May the Politics be with you?

Patrick McCorkle
3 min readMay 5, 2023

May the Fourth be with you!

For many, it’s difficult to succinctly state the essence of Star Wars today. What started out as filmmaker George Lucas’s vision of a Flash Gordon inspired movie transformed into one of the largest and most influential franchises, spawning countless memorabilia and appearing in almost all media forms.

With almost 50 years of history, it can be easy to forget the origins of Star Wars. As Mr. Lucas has indicated on multiple occasions, he was heavily inspired by history, politics and anthropology, as much as mythology and mysticism.

Writer and author Christopher Klein detailed some of Mr. Lucas’s historical influences in 2015. You may already be familiar with a few similarities between the Galactic Empire and Nazi Germany: stormtroopers, military dress/organizations and the political careers of Führer Adolf Hitler and Emperor Sheev Palpatine. However, I was surprised to learn that the ending scene of A New Hope in which Princess Leia give medals to Luke and Han (Chewie got robbed) was inspired by the propaganda film The Triumph of the Will created for the Third Reich.

Emperor Palpatine’s chief initial inspiration was not a dictator such as Hitler, but rather President Richard Nixon. That surprised me even more. I did already know that the Vietnam War was a key inspiration for Mr. Lucas, but I didn’t realize how much the President Nixon played a role in creating its chief antagonist. Since I’m a child of the ’90s and ’00s, the reverberations of Vietnam, Watergate and his resignation are more historical than personal.

Fellow filmmaker James Cameron had a fascinating interview with Mr. Lucas. Here is a brief exchange between the two:

JC: “You did something very interesting with Star Wars, if you think about it. The good guys are the Rebels. They’re using asymmetric warfare against a highly organized Empire. I think we call those guys terrorists today. We call them Mujahedeen, Al Qaeda.”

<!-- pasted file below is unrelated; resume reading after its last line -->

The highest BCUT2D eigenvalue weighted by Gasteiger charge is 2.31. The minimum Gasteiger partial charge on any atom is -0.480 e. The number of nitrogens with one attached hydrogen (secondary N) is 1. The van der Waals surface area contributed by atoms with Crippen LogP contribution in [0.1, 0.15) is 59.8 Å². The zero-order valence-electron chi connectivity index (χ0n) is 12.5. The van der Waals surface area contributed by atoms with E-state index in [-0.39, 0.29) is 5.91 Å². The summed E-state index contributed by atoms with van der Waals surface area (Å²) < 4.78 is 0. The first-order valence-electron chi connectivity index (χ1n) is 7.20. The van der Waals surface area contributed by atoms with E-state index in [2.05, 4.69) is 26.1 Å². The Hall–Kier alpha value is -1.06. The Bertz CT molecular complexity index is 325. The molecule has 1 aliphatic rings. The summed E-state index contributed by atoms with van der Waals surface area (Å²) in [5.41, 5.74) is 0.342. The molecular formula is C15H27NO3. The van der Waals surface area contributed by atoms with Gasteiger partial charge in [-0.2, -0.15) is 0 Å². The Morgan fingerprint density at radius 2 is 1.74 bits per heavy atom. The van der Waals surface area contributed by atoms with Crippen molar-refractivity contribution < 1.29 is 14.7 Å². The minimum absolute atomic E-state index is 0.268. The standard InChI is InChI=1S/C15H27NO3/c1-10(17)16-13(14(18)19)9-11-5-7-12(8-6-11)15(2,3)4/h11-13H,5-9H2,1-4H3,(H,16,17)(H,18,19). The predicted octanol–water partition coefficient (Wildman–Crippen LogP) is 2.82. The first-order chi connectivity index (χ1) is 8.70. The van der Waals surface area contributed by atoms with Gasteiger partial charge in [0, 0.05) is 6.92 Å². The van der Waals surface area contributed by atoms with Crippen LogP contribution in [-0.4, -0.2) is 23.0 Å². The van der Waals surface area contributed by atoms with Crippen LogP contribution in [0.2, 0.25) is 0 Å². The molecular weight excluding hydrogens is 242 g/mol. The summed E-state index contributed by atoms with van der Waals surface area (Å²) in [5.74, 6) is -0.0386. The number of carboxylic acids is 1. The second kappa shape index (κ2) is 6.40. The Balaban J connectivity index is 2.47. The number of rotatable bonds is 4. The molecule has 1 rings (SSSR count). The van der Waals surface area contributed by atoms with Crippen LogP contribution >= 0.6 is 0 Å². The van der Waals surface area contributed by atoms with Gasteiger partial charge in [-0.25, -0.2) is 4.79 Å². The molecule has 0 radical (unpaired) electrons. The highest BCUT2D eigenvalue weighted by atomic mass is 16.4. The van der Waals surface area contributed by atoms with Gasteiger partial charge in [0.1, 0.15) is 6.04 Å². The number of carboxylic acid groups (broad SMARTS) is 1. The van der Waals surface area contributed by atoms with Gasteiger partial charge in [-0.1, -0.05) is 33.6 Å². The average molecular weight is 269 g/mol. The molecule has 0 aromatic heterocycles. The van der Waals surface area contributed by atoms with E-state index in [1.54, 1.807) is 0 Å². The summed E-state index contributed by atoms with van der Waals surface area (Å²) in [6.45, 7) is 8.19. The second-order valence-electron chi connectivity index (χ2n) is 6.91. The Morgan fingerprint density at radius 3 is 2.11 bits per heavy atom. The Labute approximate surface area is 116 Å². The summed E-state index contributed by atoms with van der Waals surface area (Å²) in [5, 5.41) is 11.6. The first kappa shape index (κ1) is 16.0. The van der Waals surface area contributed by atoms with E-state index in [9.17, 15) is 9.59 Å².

GL: “When I did it, they were Vietcong.”

JC: “Exactly. So were you thinking of that at the time?”

GL: “Yes.”

JC: “So it was a very anti-authoritarian, very kind of ’60s, against the man kind of thing, nested deep inside of a fantasy.”

GL: “Or a colonial, you know. We’re fighting the largest empire in the world. And we’re just a bunch of hay seeds and coon skin hats who don’t know nothin.’ And it was the same thing with the Vietnamese. The irony of that one is, in both of those, the little guys won.”

(1:00–1:46)

There’s a ton of ways you could analyze with these quotes. I don’t want to praise or criticize the conclusions being made here, but rather point to a more fundamental, banal conclusion: Star Wars is very political. It was from the start. It deals with the rise and fall of empires, resistance movements and the struggle for freedom.

As the franchise became larger, branching off into hundreds of books and dozens of video games, it acquired a variety of new tones and influences. I grew up in the prequel era and became ensnared into the mystical and philosophical parts of the mythos with the Jedi vs. Sith dichotomy. Sometimes I forget how the original trilogy were protest films with very profane influences.

One of the great things about Star Wars is that you can chose to leave its politics at the door. There’s so much going on from the technology to the lightsaber battles to the alien species that if you want to turn your political brain off, your enjoyment won’t suffer.

At any rate, whether or not you decide to partake in some festivities in a galaxy far, far away tonight or in the near future, may the Force be with you.

As well as politics, the art of the possible.

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Patrick McCorkle

I am a young professional with keen interests in politics, history, foreign languages and the arts.